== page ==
Scientific update on laminitis: obesity, soaking hay and the use of ACP
Laminitis is an extremely common and painful condition occurring in around 7% of the UK equine population.
It is not within the scope of this scientific update to discuss the condition as a whole but for an excellent information sheet on laminitis by the British Equine Veterinary Association, please click on this link and then click on the leaflet which appears at the top right hand corner of the page.
Two very recent studies have been carried out which are relevant to owners of laminitics.
The first, conducted by the members of the British Equine Veterinary Association with results released in 2009, found that obese animals with laminitis are more likely to get more severe laminitis than their thinner counterparts. Although this seems logical it helps focus the mind even more on our duty as owners to prevent our ponies and horses from becoming excessively obese. Further, it provides food for thought for judges when formulating what they consider to be an appropriate condition for a winning pony or horse at a show.
The second study1 was concerned with the management of laminitis and obesity by soaking hay in water prior to feeding in order to reduce its water soluble carbohydrate (WSC) content, which is its sugar content to you and I.
Previous studies have shown that prolonged soaking of chopped hay in large volumes of water can result in the leaching of nutrients, including WSCs. However because in the UK we tend to soak long stemmed hay in relatively small volumes of water over a number of different periods, this study aimed to investigate the effects of soaking hay for set periods of time.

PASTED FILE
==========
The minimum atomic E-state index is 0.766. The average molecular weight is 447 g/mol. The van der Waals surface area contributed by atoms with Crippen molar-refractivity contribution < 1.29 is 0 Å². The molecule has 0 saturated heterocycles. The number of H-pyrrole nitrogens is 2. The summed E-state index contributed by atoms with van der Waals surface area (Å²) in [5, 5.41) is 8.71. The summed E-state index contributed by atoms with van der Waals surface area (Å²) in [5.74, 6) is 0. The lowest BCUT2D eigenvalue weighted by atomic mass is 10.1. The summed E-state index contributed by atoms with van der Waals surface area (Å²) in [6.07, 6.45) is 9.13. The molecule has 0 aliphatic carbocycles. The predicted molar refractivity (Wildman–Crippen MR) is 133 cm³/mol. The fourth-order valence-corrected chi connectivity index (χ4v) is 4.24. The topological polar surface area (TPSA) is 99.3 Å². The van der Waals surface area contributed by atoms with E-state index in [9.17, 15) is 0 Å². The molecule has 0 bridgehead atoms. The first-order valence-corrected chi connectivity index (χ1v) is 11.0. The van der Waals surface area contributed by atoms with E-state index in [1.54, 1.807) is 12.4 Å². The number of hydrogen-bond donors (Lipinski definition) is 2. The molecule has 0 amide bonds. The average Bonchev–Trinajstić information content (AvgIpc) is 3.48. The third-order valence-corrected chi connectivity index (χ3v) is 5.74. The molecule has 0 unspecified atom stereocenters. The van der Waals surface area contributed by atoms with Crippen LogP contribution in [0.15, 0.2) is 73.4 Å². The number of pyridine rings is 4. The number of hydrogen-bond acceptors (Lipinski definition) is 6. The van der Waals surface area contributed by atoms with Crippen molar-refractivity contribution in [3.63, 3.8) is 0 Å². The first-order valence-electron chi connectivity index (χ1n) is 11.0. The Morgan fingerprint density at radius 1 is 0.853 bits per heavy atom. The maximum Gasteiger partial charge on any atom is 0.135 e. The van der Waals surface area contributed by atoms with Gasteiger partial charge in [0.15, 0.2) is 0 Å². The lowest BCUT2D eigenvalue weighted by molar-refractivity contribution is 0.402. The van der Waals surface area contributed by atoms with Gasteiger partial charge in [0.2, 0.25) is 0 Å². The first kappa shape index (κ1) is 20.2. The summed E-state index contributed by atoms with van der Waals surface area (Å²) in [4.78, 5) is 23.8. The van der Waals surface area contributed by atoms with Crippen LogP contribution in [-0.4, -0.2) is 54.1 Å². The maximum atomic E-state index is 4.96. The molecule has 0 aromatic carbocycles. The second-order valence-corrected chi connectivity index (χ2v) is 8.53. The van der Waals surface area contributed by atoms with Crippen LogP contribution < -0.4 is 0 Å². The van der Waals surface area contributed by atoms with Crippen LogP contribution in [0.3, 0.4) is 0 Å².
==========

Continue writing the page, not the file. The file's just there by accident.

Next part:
Nine different hays were soaked for 20 minutes, 40 minutes, 3 hours and 16 hours and their WSC content were analysed before and after.
The results showed that the leaching of the WSCs were very variable and less than previously reported from the chopped hay. Although this is a useful method for reducing the WSC content of hay, there is concern that this may not be sufficient to render some hays completely safe to feed to horses and ponies at high risk of laminitis.
In an ideal world there is value in having hay analysed before feeding it and choosing the supplier with the lowest WSC content. It is not expensive to do and has the potential to save the horse from a future laminitic bout with the added bonus of savings being made on veterinary bills. I have had success in a number of ponies with equine metabolic syndrome where hay analysis has made a big difference in their management.
In addition this study highlighted that hay soaked for extended periods looses substantial amounts of other proteins, vitamins and minerals and in such cases it is important to ensure the horse or pony receives a balanced supplement to meet their nutritional requirements.
Another outcome from the first study was that those horses that received the drug acepromazine (ACP) within their treatment regime had the best outcomes. This correlates with my own personal experiences and I have certainly found having used this drug for some time that patients seem to get better quicker. Therefore even during repeat bouts of laminitis it is worth contacting your vet immediately to ensure that your horse or pony is receiving the best possible treatment.
For further information on hay analysis, managing the obese pony and equine metabolic syndrome please look out for forthcoming fact sheets.
Copyright Colin Tait 2009
1 A.C. Longland, C. Barfoot, P.A. Harris (2009) The loss of water-soluble carboyhydrate and soluble protein from nine different hays soaked in water for up to 16 hours. Journal of Equine Veterinary Science, 29, pp 383-384